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Author: Mark Twain [PSUED Samuel Langhorne Clemens] (1835-1910)

Year: 1897

Publisher: Chatto & Windus

Place: London


486+[32 ads] pages. Small Octavo ( 7 3/4" x 5 1/2") bound in original publisher's maroon cloth with embossed cover and gilt lettering to cover and spine. (BAL 3453; McBride page 199) First British edition of Following the Equator.

This is the English edition of Following the Equator, with significant textual differences: it contains 6,000 words deleted from the American edition, deletes 1,400 words found in the American edition, and has different chapter divisions. BAL states that this English edition preceded the American edition by a few days. The edition was 5,000 copies according to the C & W ledgers.

Twain was practically bankrupt in 1894 due to a failed investment into a "revolutionary" typesetting machine. In an attempt to extricate himself from debt of $100,000 (equivalent of about $2.5 million in 2010) he undertook a tour of the British Empire in 1895, a route chosen to provide numerous opportunities for lectures in English. The book is an account of Twain's travel published in 1897. It is a social commentary, critical of racism towards Blacks, Asians, and Indigenous groups; oppressive imperialism in the British Empire; and religious intolerance through missionary efforts. Twain included a number of fictional stories in the body of what is otherwise a non-fiction work. In particular, the story of how Cecil Rhodes made his fortune by finding a newspaper in the belly of a shark, and the story of how a man named Ed Jackson made good in life out of a fake letter of introduction to Cornelius Vanderbilt, The British edition contains some material not included in the American and occasionally has a different construction.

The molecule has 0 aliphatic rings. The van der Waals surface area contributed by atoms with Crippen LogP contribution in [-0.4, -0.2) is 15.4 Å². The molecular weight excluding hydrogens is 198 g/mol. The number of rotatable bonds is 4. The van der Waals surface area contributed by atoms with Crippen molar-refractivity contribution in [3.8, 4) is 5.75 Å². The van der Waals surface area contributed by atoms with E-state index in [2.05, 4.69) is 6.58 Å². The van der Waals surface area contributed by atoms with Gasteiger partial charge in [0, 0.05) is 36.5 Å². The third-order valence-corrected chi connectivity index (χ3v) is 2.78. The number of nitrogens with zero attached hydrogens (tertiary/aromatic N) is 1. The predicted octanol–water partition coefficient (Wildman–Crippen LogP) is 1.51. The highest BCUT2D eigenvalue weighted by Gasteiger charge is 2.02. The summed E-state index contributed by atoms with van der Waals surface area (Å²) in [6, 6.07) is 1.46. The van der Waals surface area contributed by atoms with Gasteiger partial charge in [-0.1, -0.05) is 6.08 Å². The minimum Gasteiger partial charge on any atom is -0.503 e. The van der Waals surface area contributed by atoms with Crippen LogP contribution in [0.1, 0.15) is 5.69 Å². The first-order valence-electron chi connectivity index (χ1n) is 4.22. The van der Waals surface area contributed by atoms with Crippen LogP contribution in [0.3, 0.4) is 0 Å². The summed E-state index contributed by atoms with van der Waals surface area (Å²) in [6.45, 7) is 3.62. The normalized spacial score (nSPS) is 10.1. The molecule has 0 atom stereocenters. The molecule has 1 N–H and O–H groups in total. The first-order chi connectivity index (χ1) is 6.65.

Spine sunned, corners bumped, moderate rubbing to spine ends, previous name on author's page else a very good copy.

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